A plaintiff's "showing of detention without process raises a presumption of unlawful restraint and shifts to defendant the burden of justifying the restraint as lawful." Marshall, 391 A.2d at 1381 (finding viable false arrest claim after concluding plaintiff did not voluntarily accompany officers to police station where the officers failed to inform him that he had a right not to travel to the station). Put more bluntly, "lack of legal authority or justification is not part of plaintiff's affirmative case." Id. A court's power to make probable cause determinations is limited at the summary judgment stage, and the trial court should usually leave such questions for the jury's deliberation. See Murphy, 631 A.2d at 37 (denying summary judgment where record did not exclude possibility that plaintiff had not been warned by police to vacate premises prior to arrest for unlawful entry); Minor, 740 A.2d at 529 (recognizing role of jury as "finder of facts upon which the probable cause determination is made"). As in other cases analyzed through the prism of summary judgment standards, courts may not permissibly assess the credibility of witnesses, even if some witnesses happen to be police officers. See Minor, 740 A.2d at 531.
a. May 8 Incident
Defendants contend that Officer Moore had probable cause to arrest plaintiff on May 8, since plaintiff refused to obey his command to leave the premises. (See Mot. Summ. J. 8.) Defendants argue that Officer Moore had authority under D.C. law to direct traffic and detain those who disobeyed his commands.. (See id.) Specifically, defendants point to a section of D.C. traffic regulations that forbid an individual from "fail[ing] or refus[ing] to comply with any lawful order or direction of any police officer." D.C. MUN. REGS. tit. 18, § 2000.2 (2008). Because there exists a genuine issue of material fact as to whether a reasonable officer could have thought plaintiff was in violation of this regulation, the Court finds summary judgment improper.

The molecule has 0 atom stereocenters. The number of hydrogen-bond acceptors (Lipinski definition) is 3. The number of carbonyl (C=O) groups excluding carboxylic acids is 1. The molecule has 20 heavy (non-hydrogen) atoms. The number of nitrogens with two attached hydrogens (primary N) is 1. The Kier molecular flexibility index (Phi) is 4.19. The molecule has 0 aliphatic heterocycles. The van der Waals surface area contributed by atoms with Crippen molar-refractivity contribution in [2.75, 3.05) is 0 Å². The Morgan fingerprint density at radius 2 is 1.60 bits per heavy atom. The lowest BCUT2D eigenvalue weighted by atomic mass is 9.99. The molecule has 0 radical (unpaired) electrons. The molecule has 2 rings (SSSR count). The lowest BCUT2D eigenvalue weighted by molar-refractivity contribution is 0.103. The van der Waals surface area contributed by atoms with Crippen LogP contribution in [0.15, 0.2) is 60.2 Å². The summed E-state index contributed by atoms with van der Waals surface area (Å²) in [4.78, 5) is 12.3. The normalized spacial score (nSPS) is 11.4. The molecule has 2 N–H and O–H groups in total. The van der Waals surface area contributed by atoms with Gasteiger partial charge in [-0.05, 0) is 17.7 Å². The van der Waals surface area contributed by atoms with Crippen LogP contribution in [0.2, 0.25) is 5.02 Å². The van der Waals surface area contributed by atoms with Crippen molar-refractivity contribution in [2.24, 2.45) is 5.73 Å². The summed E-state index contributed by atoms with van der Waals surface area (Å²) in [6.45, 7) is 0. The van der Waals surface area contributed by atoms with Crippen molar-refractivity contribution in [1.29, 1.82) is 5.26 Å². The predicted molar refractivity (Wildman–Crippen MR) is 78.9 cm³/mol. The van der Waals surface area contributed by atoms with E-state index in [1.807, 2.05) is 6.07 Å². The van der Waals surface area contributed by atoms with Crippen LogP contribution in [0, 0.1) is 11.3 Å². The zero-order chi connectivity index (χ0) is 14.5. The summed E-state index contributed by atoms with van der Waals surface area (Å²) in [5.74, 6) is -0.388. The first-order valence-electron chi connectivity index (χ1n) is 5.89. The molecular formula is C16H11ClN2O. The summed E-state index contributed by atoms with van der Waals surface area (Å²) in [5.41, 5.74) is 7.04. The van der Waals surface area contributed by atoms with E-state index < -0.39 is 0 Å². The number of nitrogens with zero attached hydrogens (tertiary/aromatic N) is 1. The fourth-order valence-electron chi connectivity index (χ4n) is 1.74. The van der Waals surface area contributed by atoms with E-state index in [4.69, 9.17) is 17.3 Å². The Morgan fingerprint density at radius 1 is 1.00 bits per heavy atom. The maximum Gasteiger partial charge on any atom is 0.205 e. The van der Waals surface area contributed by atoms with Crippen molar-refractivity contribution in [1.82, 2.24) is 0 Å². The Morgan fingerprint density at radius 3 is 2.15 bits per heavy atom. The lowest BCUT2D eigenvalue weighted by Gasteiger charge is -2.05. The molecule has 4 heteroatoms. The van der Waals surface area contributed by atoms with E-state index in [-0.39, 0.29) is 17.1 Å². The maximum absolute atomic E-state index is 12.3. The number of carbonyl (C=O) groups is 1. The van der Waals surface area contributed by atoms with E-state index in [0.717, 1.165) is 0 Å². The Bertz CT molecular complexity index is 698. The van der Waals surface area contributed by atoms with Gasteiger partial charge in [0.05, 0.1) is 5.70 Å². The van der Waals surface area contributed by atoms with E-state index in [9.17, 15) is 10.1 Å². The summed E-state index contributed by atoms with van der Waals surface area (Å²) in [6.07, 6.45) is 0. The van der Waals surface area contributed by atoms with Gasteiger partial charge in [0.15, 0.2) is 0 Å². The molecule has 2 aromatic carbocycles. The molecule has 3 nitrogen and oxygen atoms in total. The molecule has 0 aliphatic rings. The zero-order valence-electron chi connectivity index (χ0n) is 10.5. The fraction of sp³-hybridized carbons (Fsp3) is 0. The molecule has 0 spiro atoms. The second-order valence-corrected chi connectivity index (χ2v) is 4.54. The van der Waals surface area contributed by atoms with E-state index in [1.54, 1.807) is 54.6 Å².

Contrary to defendants' implicit assumption that the Court should unquestionably accept Officer Moore's deposition testimony as the unmitigated truth, the evidence must be assessed in the light most favorable to plaintiff. See Brown, 541 F. Supp. 2d at 383. Plaintiff's testimony compels the Court to conclude that Officer Moore did not have clear probable cause to make an arrest such that summary judgment is proper. Though Officer Moore may have been acting under the color of D.C. law in commanding the group of girls to disperse, he did not give plaintiff a chance to leave the area before pouncing on her. (See M. Dingle Dep. 54:22-55:2.) Even absent a reasonable amount of time to comply with Officer Moore's demands, the group of girls, including plaintiff, began immediately to walk away from the scene. (See, e.g., Goodbee Statement.) Such conduct patently does not constitute "fail[ing] or refus[ing]" to comply with a lawful order such that the ordering officer would have possessed probable cause to detain plaintiff. Though Officer Moore's testimony presents a different perspective on the altercation, the Court will leave it to the jury to ultimately determine which account merits acceptance.
b. May 23 Incident
Defendants contend that no actual arrest took place on May 23, and hence plaintiff can present no viable claim for false arrest. (See Mot. Summ. J. 10-11.) They argue that the only "detention," the livescanning of plaintiff, was submitted to voluntarily and does not present an actionable claim. (Id.) The Court disagrees with defendants' characterization of the incident and accordingly finds summary judgment inappropriate.